Borough of Pendle
Borough
Pendle Hill
Shown within Lancashire and England
Shown within Lancashire and England
Sovereign stateUnited Kingdom
Constituent countryEngland
RegionNorth West England
Ceremonial countyLancashire
Admin. HQNelson
Government
 • TypePendle Borough Council
 • Leadership:Leader & Cabinet
 • MPs:Andrew Stephenson
Area
 • Total65.4 sq mi (169.4 km2)
 • Rank155th
Population
 (2021)
 • Total95,789
 • RankRanked 249th
 • Density1,500/sq mi (570/km2)
Time zoneUTC+0 (Greenwich Mean Time)
 • Summer (DST)UTC+1 (British Summer Time)
ONS code30UJ (ONS)
E07000122 (GSS)
NUTS 3UKD46
Ethnicity84.3% White
82.8% White British
0.9% White Other
0.6% White Irish
14.1% S.Asian
13.1% Pakistani
0.4% Indian
0.4% Other S.Asian
0.2% Bangladeshi
0.9% Mixed Race
0.5% Asian & White
0.2% Black Caribbean & White
0.2% Other Mixed
0.1% Black African & White
0.4% E.Asian and Other
0.2% Chinese
0.1% Other E.Asian
0.1% Other
0.3% Black
0.2% Black African
0.1% Black Caribbean
0.0% Other Black

Pendle is a local government district with borough status in Lancashire, England. The council is based in Nelson, the borough's largest town. The borough also includes the towns of Barnoldswick, Brierfield, Colne and Earby along with the surrounding villages and rural areas. Part of the borough lies within the Forest of Bowland Area of Outstanding Natural Beauty.

The neighbouring districts are Burnley, Ribble Valley, North Yorkshire, Bradford and Calderdale.

Etymology

The name Pendle comes from "Penhill", combining the Cumbric "pen" meaning hill and the Saxon "hill", also meaning hill. The name was used for Pendle Hill (literally "hill hill hill"), a prominent outlier of the Pennines. The name was then also used for the ancient Forest of Pendle around the hill, and for Pendle Water, a river which rises on the hill and flows into the River Calder.[1] The name also became associated with the Pendle witches, tried for witchcraft in 1612, as the accused were all from the area.[2]

History

The modern local government district of Pendle was created on 1 April 1974 under the Local Government Act 1972. It covered the whole area of seven former districts and parts of another two, all of which were abolished at the same time:[3]

The Barnoldswick, Earby and Skipton parts were in the West Riding of Yorkshire prior to 1974. The term West Craven is sometimes used for this area transferred from Yorkshire to Lancashire in 1974. The new district was named Pendle after the hill, forest and river.[4] The district was awarded borough status on 15 September 1976, allowing the chair of the council to take the title of mayor.[5]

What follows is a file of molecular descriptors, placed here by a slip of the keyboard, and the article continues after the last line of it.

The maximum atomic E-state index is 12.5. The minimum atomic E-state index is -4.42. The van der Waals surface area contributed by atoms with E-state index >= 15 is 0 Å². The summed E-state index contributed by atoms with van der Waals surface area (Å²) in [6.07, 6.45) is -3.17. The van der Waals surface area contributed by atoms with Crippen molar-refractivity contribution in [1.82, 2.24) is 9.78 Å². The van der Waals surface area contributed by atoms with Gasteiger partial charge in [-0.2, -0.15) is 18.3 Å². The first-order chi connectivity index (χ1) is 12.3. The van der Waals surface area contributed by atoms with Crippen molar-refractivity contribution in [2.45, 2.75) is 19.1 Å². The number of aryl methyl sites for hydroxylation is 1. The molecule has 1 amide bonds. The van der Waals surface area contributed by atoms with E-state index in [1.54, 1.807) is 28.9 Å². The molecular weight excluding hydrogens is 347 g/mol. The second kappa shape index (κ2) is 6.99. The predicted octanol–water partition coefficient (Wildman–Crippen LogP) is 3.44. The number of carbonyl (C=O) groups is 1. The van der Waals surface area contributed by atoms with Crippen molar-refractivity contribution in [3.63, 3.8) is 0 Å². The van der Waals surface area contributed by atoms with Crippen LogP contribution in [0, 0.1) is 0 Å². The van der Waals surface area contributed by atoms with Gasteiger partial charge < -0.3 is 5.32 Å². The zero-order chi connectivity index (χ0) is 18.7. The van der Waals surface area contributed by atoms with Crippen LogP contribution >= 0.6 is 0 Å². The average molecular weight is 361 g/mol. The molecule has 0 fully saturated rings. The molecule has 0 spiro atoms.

Governance

Pendle Borough Council
Type
Type
History
Founded1 April 1974
Leadership
Brian Newman,
Liberal Democrat
since 18 May 2023
Asjad Mahmood,
Labour
since 18 May 2023
Rose Rouse
since 2021[6]
Structure
Seats33 councillors
Political groups
Administration (16)
  Labour (9)
  Liberal Democrat (7)
Other parties (17)
  Conservative (14)
  Independent (3)
Elections
First past the post
Last election
4 May 2023
Next election
2024
Meeting place
Town Hall, Market Street, Nelson, BB9 7LG
Website
www.pendle.gov.uk

Pendle Borough Council provides district-level services. County-level services are provided by Lancashire County Council.[7] The whole borough is also covered by civil parishes, which form a third tier of local government.[8]

Brian Cookson retired in March 2013 from his position as executive director for Regeneration, a post he had held for nine years, in parallel (after 2007) with that of President of British Cycling.[9] Subsequently, becoming the President of the Union Cycliste Internationale (UCI), the world governing body for sports cycling.

In June 2017, a Conservative councilor, Rosemary Carroll,[10] was suspended after sending a racist post on social media comparing Asians to dogs. This controversy expanded after the local elections in 2018, when the councilor was readmitted into the Conservative Party, allowing the Conservative party to gain a majority on the council. The Pendle Labour party accused the Pendle Conservative Party of condoning racism after the reinstatement. The Shadow Minister for Women and Equalities, Dawn Butler, called upon the Conservative Party Chairman, Brandon Lewis, to issue a statement saying that the councilor in question would not be part of the Conservative group on the council. This followed a statement from Lewis congratulating the Pendle Conservatives on winning a majority on the council.[11][12]

Political control

Since the 2023 election the council has been under no overall control, being led by a Labour and Liberal Democrat coalition.[13]

The first election to the council was held in 1973, initially operating as a shadow authority alongside the outgoing authorities until the new arrangements came into effect on 1 April 1974. Political control of the council since 1974 has been as follows:[14][15]

Party in control Years
No overall control 1974–1976
Conservative 1976–1979
No overall control 1979–1987
Liberal Democrats 1987–1990
No overall control 1990–1991
Labour 1991–1994
No overall control 1994–1995
Liberal Democrats 1995–1999
No overall control 1999–2004
Liberal Democrats 2004–2008
No overall control 2008–2018
Conservative 2018–2019
No overall control 2019–2021
Conservative 2021–2023
No overall control 2023–present

Leadership

The role of mayor is largely ceremonial in Pendle. Political leadership is instead provided by the leader of the council. The leaders since 2015 have been:[16]

Councillor Party From To
Joe Cooney Conservative 2015
Mohammed Iqbal Labour 2015 17 May 2018
Paul White Conservative 17 May 2018 5 May 2019
Mohammed Iqbal Labour 16 May 2019 20 May 2021
Nadeem Ahmed Conservative 20 May 2021 18 May 2023
Asjad Mahmood Labour 18 May 2023

Composition

Following the 2023 election, the composition of the council was:[17]

Party Councillors
Conservative 14
Labour 11
Liberal Democrats 7
Independent 1
Total 33

The next election is due in 2024.

Premises

The council meets at Nelson Town Hall on Market Street in the centre of Nelson. It has its main administrative offices in a modern building at 1 Market Street, opposite the town hall.[18]

Elections

See also: Pendle Borough Council elections